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Monday, May 30, 2005

Memo to McCain: The war was NOT "over".

Over at LUTD there's a little discussion going on (here and here) of McCain's appearance on CNN's Late Edition yesterday.

It seems among other little nuggets of worthlessness, in a segment where he was sort-a-kinda saying the Swift Liars were dishonorable in their attacks on Kerry, he comes out with this subtly vile bit of sputum:
BLITZER: The whole Vietnam War became such a powerful issue during the last campaign. Swift Boat Veterans for Truth really went after John Kerry during the campaign. Looking back on it now, how fair were they in skewering him? He himself had served in Vietnam, was injured there.

MCCAIN: Well, first of all, he and I had worked together to try to heal those wounds -- normalization of relations; resolution of the POW-MIA issue. And John Kerry is a friend of mine.

I didn't agree with what John Kerry did after the war was over when he came home.

Hello? Senator McCain? How much of your brain is still there and engaged? Or are you really working for Rove now?

Maybe I'm making more of this than I should, but frankly it's a little upsetting to me that no one else seems to see the significance of this, or care.

So, what's the big deal?

Because when John Kerry came home from Vietnam, the war was most definitely NOT over. As something like 30,000 familes found out - and that's just the number of American soliders killed after Kerry left Vietnam.

But what has me spitting mad is that the main point of Kerry's anti-war activity was to end the war. If the war was already over, then Kerry's action is demeaned and marginalized, as if he were just a snot-nosed rich kid who didn't like what happened to him in Vietnam and just wanted to complain about it to whoever would listen. Which is what the smear-vets and the Rove machine would be perfectly happy to have you think.

For someone like me, that McCain misstated the facts is obvious, and I would never be taken in. But what about folks less familiar with that period of our history, less familiar with the truth of John Kerry's actions, maybe slightly inclined to be against him anyway because of all the prior smears? Without fanfare or recognition, statements like that by McCain add another small piece to a mosaic used to create a false, negative image of Kerry. It is even more powerful because it is subtle, and said right after a show (only a show) of positive feeling: "John Kerry is a friend of mine." Sure, Senator McCain.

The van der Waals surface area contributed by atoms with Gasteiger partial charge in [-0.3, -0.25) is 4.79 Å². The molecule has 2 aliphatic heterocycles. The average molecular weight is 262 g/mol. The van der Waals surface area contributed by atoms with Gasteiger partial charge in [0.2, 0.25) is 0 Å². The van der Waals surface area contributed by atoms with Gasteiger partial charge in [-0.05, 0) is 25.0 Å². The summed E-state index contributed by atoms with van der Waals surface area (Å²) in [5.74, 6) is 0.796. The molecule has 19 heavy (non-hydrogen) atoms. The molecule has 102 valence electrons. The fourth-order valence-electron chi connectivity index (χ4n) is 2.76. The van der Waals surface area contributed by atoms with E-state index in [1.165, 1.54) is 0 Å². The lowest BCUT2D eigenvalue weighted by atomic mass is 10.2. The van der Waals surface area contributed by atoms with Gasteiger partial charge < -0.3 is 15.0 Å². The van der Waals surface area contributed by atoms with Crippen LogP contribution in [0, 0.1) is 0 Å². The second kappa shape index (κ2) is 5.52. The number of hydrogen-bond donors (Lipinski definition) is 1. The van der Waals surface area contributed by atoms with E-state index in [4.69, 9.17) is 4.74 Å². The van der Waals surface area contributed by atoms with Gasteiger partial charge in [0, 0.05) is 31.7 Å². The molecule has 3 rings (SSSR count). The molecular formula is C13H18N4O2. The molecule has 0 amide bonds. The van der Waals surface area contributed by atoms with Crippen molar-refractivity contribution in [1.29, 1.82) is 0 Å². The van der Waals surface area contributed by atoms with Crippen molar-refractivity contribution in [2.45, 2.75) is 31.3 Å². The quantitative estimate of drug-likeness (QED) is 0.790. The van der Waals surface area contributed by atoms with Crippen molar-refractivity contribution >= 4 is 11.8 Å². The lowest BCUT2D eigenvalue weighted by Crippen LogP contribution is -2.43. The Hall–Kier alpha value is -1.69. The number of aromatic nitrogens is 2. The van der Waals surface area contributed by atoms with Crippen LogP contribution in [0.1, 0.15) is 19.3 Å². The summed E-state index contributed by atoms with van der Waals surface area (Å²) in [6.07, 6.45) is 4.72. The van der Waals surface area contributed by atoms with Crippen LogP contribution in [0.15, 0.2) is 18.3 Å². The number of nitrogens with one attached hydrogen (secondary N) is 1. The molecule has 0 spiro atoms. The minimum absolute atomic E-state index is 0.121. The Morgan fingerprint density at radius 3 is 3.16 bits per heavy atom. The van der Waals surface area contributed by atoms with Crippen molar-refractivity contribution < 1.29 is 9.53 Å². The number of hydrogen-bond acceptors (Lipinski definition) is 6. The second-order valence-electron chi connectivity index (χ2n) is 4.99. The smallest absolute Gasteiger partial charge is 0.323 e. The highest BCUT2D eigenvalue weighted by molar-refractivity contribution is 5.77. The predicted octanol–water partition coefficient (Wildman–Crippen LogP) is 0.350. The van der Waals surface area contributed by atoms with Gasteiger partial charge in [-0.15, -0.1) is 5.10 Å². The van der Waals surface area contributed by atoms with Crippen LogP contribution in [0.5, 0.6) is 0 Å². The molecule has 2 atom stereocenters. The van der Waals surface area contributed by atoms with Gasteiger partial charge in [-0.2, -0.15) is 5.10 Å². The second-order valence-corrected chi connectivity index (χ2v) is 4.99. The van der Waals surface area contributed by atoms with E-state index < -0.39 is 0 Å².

Now, this isn't just about McCain shivving Kerry while pretending to be making nice. This is a textbook example of creating an image of your subject in someone's mind, without them even realizing that you're doing it. Because the target audience is unaware of the impression being made, no thought is applied to validate that impression against known facts. The impression just sneaks in and takes a place among the other chips in the mosaic which forms the target's overall image of the subject.

But this case ticks me off especially because they are continuing to spread the smears on Kerry even as they "denounce" the smears. McCain's misstating the circumstances of Kerry's antiwar activity puts Kerry's actions in a less heroic light. Of course, people like McCain refuse to see it as heroic anyway; but there are those of us with family members who were spared from Vietnam by the success of the anti-war movement (and recognize the fact), and we beg to differ.

Comments:
I guess the lesson that some learned from Vietnam is to believe the lies. When half the country chooses to believe we could have won if we'd just dropped more bombs, it's no wonder the same people choose to ignore the lies of Iraq. In some ways, the troops who are dying today ought to have their names on the Wall too.
 
You are so, so, sooooo right MH. That sniveling pasty faced liar! Oh! How dare he! I really think something is wrong with him mentally, though. I always did.

I don't worry about Kerry, however. And people won't understand no matter how much you try to tell them the truth and explain things. Kerry does it the best. There is a sincerity about him that people get.

God, these people!!
 
Last night I flipped on C-Span just in time to catch some of the remarks of Michael DePaulo at the "Rolling Thunder [Hatred]" Rally. Just in time to hear him say vile things about Kerry in the process of complaining about Bush not doing enough to support veterans (i.e., claiming his group didn't vote for Bush, they voted against Kerry). Well, they got what they deserved in electing Bush, is all I can say.

I never realized Rolling Thunder was such a republican front group before, but between what I saw of the rally (I didn't stay on the channel very long!) and a brief review of their web site, it is clear the vietnam veterans movement has been co-opted by corporate purveyors of hate and greed. So sad.

On a practical note, though, it would be nice to see anti-war veterans groups get as much good press as Rolling Hatred. They may not all fully embrace Kerry (since he's not anti-war enough), but the idea that people who have been to war are against it, and support a more nuanced view of conflict, sorely needs to be pushed front and center in our public discourse.
 
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